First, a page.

The Art of Living


Wars Were Ever Thus

When power corrupts, art establishes the basic human truths which must serve as the touchstone of our judgment.

- John F Kennedy
1963 Amherst College address

Guernica (pronounced garnkä) by Pablo Picasso, 1937
Oil on canvas 349.3 x 776.6 cm Museo de la Reina Sofia, Madrid

On April 26th 1937, a massive air raid by the German Luftwaffe on the Basque town of Guernica in Northern Spain shocked the world.  Hundreds of civilians were killed in the raid which became a major incident of the Spanish Civil War.

The oak of Guernica, under which the diet of Vizcaya used to meet, was a symbol of the lost liberties of the Basques.  The German planes, aiding the insurgents in the Spanish Civil War, indiscriminately killed women and children which aroused world opinion, and the bombing became a symbol of fascist brutality.  The event inspired one of Picasso's most celebrated paintings.  Guernica is also called Guernica y Luno.

The bombing prompted Picasso to begin painting his greatest masterpiece, Guernica.  The painting became a timely and prophetic vision of the Second World War and is now recognised as an international icon for peace.  Despite the enormous interest the painting generated in his lifetime, Picasso obstinately refused to explain its imagery.  It has been the subject of more books than any other work in modern art and is often described as..."the most important work of art of the 20th century", yet its meanings have to this day eluded some of the most renowned scholars.

Guernica - 50 Years Later

Eduardo Chillida's monument in Guernica was created to commemorate
the 50th anniversary of the 1937 bombardment of the town.

Source: Smithsonian Magazine July 2000; photo by Jesus Uriarte, Tasende Gallery, Los Angeles

Unlimited Vista

Chinese tourists in the seaside city of Weihei standing at a bronze sculpture measuring 30 feet by 60 feet.

Source: The New York Times Sunday 30 December 2001 photo credit Reuters

Very Limited Vista

Heaven's Gate

Mistifying - and delightful

Clouds may have silver linings. but even the sunniest of us seldom glimpse them on foot.  The marvellous Blur Building that hovers above the lake of Yverdon les Bains in Switzerland provides such an opportunity.  It gives anyone who has ever wanted to step into the clouds they watch from the aeroplane window a chance to realise their dream.  Visitors don waterproof ponchos before setting off along a walkway above the lake that takes them into the foggy atmosphere of the cloud.  The experience of physical forms blurring before your eyes as you enter the cloud is both disorientating and liberating.  However firmly your feet are planted on the floor, it is hard to escape the sensation of floating.  On the upper deck of this spaceship-shaped structure, the Angel Bar, a translucent counter lit in tones of aqueous blue, beckons with a dozen different kinds of mineral water.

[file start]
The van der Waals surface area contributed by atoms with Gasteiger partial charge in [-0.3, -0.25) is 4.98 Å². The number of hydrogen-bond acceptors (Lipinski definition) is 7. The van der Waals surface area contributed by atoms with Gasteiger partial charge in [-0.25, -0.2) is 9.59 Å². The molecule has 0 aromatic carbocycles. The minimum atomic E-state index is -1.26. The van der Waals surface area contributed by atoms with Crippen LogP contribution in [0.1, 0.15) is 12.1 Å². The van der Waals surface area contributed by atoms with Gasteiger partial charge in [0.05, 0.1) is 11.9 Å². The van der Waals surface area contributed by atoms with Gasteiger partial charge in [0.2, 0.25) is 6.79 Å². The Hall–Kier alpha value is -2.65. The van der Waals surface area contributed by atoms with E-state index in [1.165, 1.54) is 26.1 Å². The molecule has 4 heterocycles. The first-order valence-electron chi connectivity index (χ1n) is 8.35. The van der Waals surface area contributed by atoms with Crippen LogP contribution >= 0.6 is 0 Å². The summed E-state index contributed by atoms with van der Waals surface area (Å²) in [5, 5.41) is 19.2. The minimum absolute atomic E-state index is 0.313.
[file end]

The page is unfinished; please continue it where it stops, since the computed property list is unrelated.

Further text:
To enter this sublime building perched in the landscape of the Swiss Alps feels like walking into a poem - it is part of nature but removed from reality.  Its architects, Elizabeth Diller and Ricardo Scofidio of New York, designed it as a pavilion for the Swiss Expo 02 in the Three Lakes region of Switzerland, an hour's train ride from Geneva, which features a series of exhibits on the lakes.  The Blur Building is easily the most successful.  Indeed, you can skip the rest of the Expo - a Swiss kitsch version of Britain's Millennium Dome - and head straight for the cloud, which is there until the end of October.

The architects asked themselves what was the ideal material for building on a lake and decided on water itself: the element of the lake, the snow, the rivers and the mist above it.  They wanted to play on and lay bare the notion of a world's fair pavilion by creating an ethereal ghost of one in which there is nothing to see.  The result is a refuge from the surveillance cameras and high-definition images of our everyday world - a particular tease in Switzerland, where clarity and precision are so prized.  (Anti-architecture or not, the Blur Building cost a cool $7.Sm.)

Out-of-the-box thinking is a trademark of Diller+Scofidio, a husband-and-wife team of architecture professors who became the first architects to win a genius grant from the MacArthur Foundation in 1999.  Although they have built very little, they are interested in the social experience of architecture, in challenging people's ideas about buildings.  They treat architecture as an analytical art form that combines other disciplines, such as visual art and photography, dance and theatre.

To rea1ise its Utopian poetry, the Blur Building has to be technologically state-of-the-art.  Water from the lake is pumped through 32,000 fog nozzles positioned throughout the skeleton-like stainless steel structure; so the building does not just look like a cloud on the outside, it feels like a cloud on the inside.  And while the 300-foot-wide platform can accommodate up to 400 people, visitors vanish from each other in the mist at about five paces, so you really can wander lonely as a cloud.  Wordsworth must be smiling.

Source: The Economist 24 August 2002